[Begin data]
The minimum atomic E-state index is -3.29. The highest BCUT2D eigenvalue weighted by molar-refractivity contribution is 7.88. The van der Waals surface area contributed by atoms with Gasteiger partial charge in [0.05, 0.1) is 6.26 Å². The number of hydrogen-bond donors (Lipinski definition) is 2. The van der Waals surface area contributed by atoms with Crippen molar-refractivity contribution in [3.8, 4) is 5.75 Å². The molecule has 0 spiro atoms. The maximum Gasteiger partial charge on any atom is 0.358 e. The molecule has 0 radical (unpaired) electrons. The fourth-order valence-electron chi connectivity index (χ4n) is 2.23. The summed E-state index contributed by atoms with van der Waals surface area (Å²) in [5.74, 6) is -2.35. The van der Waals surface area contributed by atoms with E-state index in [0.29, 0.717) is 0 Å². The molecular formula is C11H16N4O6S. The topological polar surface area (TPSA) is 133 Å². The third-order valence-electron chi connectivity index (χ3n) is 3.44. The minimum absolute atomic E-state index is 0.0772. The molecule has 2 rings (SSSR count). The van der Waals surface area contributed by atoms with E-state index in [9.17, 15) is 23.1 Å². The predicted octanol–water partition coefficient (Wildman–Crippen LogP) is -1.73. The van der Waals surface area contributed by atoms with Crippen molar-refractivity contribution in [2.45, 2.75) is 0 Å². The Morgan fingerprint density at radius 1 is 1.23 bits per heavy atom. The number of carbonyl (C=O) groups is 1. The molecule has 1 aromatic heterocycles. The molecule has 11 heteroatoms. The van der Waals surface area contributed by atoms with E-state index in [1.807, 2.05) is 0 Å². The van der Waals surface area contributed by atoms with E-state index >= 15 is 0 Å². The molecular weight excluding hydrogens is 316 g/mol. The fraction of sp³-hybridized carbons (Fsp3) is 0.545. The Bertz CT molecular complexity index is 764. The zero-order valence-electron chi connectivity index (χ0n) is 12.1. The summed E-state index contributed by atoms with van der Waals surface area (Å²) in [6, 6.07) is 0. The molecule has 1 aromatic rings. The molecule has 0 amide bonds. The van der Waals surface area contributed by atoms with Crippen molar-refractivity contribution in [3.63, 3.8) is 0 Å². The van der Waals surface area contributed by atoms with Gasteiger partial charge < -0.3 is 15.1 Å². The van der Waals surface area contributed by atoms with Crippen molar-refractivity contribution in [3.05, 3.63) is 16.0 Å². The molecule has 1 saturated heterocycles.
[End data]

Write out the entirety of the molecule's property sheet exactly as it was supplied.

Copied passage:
The minimum atomic E-state index is -3.29. The highest BCUT2D eigenvalue weighted by molar-refractivity contribution is 7.88. The van der Waals surface area contributed by atoms with Gasteiger partial charge in [0.05, 0.1) is 6.26 Å². The number of hydrogen-bond donors (Lipinski definition) is 2. The van der Waals surface area contributed by atoms with Crippen molar-refractivity contribution in [3.8, 4) is 5.75 Å². The molecule has 0 spiro atoms. The maximum Gasteiger partial charge on any atom is 0.358 e. The molecule has 0 radical (unpaired) electrons. The fourth-order valence-electron chi connectivity index (χ4n) is 2.23. The summed E-state index contributed by atoms with van der Waals surface area (Å²) in [5.74, 6) is -2.35. The van der Waals surface area contributed by atoms with E-state index in [0.29, 0.717) is 0 Å². The molecular formula is C11H16N4O6S. The topological polar surface area (TPSA) is 133 Å². The third-order valence-electron chi connectivity index (χ3n) is 3.44. The minimum absolute atomic E-state index is 0.0772. The molecule has 2 rings (SSSR count). The van der Waals surface area contributed by atoms with E-state index in [9.17, 15) is 23.1 Å². The predicted octanol–water partition coefficient (Wildman–Crippen LogP) is -1.73. The van der Waals surface area contributed by atoms with Crippen molar-refractivity contribution in [2.45, 2.75) is 0 Å². The Morgan fingerprint density at radius 1 is 1.23 bits per heavy atom. The number of carbonyl (C=O) groups is 1. The molecule has 1 aromatic heterocycles. The molecule has 11 heteroatoms. The van der Waals surface area contributed by atoms with E-state index in [1.807, 2.05) is 0 Å². The van der Waals surface area contributed by atoms with E-state index >= 15 is 0 Å². The molecular weight excluding hydrogens is 316 g/mol. The fraction of sp³-hybridized carbons (Fsp3) is 0.545. The Bertz CT molecular complexity index is 764. The zero-order valence-electron chi connectivity index (χ0n) is 12.1. The summed E-state index contributed by atoms with van der Waals surface area (Å²) in [6, 6.07) is 0. The molecule has 1 aromatic rings. The molecule has 0 amide bonds. The van der Waals surface area contributed by atoms with Crippen molar-refractivity contribution in [3.63, 3.8) is 0 Å². The van der Waals surface area contributed by atoms with Gasteiger partial charge < -0.3 is 15.1 Å². The van der Waals surface area contributed by atoms with Crippen molar-refractivity contribution in [3.05, 3.63) is 16.0 Å². The molecule has 1 saturated heterocycles.